We are all seriously sleep deprived

A new documentary from National Geographic tells sobering truths about sleep

Published December 3, 2014 5:00PM (EST)

A new two-hour documentary titled "Sleepless in America" delivers a one-two punch of reassurance followed by a truly frightening message: Don't worry, we are all tired ... and this is seriously harming our bodies. The special, produced by National Geographic, National Institutes of Health and the Public Good Projects, aims to bring the topic of chronic sleep deprivation into the national conversation -- and boy, does it succeed.

"Sleep right now is one of those conversations that's long overdue," said Army Surgeon General Patricia Horoho in the documentary. "But it's getting the national attention that it needs."

Most experts agree that we should all ideally get eight hours of sleep, although, according to the documentary, 40 percent of adults in the U.S. are sleep-deprived, with the average adult sleeping only seven hours a night, while 70 percent of teenagers also fall below the recommended number.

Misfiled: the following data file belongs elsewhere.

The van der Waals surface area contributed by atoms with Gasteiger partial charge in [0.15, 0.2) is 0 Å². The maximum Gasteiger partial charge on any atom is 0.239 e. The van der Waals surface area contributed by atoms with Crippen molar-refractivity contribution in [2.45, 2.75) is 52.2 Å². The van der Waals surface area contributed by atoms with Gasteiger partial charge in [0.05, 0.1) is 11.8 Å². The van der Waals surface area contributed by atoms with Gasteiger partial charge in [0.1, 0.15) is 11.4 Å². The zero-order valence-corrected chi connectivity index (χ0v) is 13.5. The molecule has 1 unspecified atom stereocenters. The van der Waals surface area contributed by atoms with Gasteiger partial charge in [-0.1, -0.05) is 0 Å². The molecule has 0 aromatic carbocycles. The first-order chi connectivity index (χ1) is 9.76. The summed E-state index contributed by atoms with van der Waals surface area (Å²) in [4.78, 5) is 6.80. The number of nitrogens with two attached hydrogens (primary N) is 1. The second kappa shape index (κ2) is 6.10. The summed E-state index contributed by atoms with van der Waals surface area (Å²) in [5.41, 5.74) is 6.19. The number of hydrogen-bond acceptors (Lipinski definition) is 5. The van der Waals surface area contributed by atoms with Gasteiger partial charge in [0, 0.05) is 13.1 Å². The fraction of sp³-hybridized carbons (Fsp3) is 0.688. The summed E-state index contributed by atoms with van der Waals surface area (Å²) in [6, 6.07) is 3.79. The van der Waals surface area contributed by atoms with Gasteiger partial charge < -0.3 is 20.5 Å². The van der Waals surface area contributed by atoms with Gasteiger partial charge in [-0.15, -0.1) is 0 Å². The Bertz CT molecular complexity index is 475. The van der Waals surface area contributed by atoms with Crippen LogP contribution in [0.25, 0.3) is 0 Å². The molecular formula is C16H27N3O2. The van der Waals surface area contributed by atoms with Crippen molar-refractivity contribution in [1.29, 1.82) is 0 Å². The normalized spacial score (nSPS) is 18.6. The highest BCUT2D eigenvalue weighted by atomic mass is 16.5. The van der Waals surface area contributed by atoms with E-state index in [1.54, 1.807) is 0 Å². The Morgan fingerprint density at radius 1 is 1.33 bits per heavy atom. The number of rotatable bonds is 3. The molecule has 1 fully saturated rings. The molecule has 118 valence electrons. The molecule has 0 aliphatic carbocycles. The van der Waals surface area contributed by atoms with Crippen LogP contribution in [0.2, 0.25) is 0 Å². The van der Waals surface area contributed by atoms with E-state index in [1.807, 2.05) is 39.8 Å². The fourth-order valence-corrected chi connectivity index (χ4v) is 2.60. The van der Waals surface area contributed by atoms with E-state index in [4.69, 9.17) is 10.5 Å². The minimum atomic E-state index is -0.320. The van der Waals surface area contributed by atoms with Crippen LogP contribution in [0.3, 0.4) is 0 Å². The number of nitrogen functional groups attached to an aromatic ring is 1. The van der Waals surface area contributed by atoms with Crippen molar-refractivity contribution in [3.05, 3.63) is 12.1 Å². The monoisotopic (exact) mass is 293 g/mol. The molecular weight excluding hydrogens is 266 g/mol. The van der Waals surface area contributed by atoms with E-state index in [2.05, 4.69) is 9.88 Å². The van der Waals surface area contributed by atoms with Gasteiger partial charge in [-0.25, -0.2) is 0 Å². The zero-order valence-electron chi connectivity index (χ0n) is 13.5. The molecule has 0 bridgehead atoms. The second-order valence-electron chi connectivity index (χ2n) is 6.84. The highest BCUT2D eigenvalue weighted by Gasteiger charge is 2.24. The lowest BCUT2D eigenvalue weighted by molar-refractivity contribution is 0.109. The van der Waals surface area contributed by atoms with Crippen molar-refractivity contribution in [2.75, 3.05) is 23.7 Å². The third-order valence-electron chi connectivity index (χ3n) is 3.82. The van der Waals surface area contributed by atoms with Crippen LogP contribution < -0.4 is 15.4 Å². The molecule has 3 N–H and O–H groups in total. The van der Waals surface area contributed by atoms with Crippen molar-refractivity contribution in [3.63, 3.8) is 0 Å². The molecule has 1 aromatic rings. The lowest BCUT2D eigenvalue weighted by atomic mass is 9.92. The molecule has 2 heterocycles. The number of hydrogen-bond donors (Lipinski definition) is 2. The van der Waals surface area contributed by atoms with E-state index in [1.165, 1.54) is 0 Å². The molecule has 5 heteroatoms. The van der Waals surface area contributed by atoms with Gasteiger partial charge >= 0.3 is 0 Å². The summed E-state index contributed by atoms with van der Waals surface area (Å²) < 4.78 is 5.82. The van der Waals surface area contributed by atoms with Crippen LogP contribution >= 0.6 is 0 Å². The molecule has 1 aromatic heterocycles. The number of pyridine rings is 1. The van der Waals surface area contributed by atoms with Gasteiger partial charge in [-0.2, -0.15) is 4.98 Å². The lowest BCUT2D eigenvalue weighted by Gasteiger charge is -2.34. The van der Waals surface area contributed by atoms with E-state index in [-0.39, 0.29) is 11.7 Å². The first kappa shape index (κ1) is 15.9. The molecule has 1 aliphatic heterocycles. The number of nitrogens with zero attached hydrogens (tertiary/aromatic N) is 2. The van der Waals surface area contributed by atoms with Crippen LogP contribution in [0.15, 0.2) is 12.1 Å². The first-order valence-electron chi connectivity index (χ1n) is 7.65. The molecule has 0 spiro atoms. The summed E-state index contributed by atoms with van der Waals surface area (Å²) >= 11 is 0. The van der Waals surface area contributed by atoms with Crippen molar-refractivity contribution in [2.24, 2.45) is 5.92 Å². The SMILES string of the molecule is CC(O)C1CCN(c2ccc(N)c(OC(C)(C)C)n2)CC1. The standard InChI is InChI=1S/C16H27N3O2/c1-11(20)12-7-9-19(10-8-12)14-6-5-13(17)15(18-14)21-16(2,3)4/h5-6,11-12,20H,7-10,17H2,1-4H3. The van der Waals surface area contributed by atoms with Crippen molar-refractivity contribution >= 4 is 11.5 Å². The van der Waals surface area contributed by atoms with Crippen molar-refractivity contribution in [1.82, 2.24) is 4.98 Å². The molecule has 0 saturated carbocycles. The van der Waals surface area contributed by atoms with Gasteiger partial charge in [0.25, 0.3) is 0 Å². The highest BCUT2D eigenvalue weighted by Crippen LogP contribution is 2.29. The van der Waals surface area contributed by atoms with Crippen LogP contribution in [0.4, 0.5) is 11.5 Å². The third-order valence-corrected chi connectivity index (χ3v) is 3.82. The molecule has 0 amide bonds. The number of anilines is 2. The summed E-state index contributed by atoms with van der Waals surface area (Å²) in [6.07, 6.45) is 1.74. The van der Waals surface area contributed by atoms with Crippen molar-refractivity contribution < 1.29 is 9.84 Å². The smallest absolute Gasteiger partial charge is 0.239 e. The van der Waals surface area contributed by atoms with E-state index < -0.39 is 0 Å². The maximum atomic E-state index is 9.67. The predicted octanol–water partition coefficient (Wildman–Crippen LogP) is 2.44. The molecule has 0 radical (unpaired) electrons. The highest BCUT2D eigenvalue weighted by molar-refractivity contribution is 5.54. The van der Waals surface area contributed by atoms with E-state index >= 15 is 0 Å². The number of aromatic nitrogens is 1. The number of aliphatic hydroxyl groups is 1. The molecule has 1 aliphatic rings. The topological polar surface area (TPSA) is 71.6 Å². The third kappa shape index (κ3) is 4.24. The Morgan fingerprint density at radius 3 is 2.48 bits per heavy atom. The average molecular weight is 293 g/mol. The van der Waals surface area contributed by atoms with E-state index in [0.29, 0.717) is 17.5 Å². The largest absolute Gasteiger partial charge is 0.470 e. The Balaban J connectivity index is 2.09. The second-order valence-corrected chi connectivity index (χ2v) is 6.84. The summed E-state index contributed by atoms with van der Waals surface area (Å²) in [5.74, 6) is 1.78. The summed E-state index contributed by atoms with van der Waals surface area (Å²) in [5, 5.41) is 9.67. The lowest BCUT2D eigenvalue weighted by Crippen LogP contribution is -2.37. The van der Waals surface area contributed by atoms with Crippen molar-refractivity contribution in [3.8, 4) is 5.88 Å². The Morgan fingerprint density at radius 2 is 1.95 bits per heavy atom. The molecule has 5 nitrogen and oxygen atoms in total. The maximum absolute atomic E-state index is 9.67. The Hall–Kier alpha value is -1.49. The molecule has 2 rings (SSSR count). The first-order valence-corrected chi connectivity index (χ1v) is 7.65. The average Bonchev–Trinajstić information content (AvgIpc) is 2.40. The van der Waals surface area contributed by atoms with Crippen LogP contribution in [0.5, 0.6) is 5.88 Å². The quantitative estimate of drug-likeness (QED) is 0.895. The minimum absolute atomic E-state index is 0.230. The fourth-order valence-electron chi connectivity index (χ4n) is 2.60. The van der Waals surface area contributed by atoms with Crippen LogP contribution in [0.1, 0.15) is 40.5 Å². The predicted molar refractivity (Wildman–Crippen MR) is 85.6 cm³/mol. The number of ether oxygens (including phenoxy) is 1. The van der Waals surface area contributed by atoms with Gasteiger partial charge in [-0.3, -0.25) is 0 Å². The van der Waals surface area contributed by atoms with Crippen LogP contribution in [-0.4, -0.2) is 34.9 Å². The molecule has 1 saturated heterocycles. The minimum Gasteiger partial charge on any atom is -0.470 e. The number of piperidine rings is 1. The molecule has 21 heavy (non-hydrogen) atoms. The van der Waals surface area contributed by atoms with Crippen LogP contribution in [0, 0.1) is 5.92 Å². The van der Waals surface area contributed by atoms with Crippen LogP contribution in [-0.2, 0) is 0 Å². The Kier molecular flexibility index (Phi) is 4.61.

The Washington Post's Emily Yahr compiled some of the most disturbing facts from the film, and I urge you to read them all here. She notes that sleep deprivation puts one at a higher risk of obesity, diabetes, Alzheimer's disease and cardiovascular disease. The No. 1 cause of serious automobile crashes is fatigue.

"Every aspect of who you are as a human, every capability is degraded, impaired, when you lose sleep," says Mark Rosekind, a member of the National Transportation Safety Board, in the film. "What does that mean? Your decision-making, reaction time, situational awareness, memory, communication, and those things go down by 20 to 50 percent."

"Sleepless in America" will air on Dec. 7 at 9 a.m. ET. Watch the trailer below.

By Joanna Rothkopf

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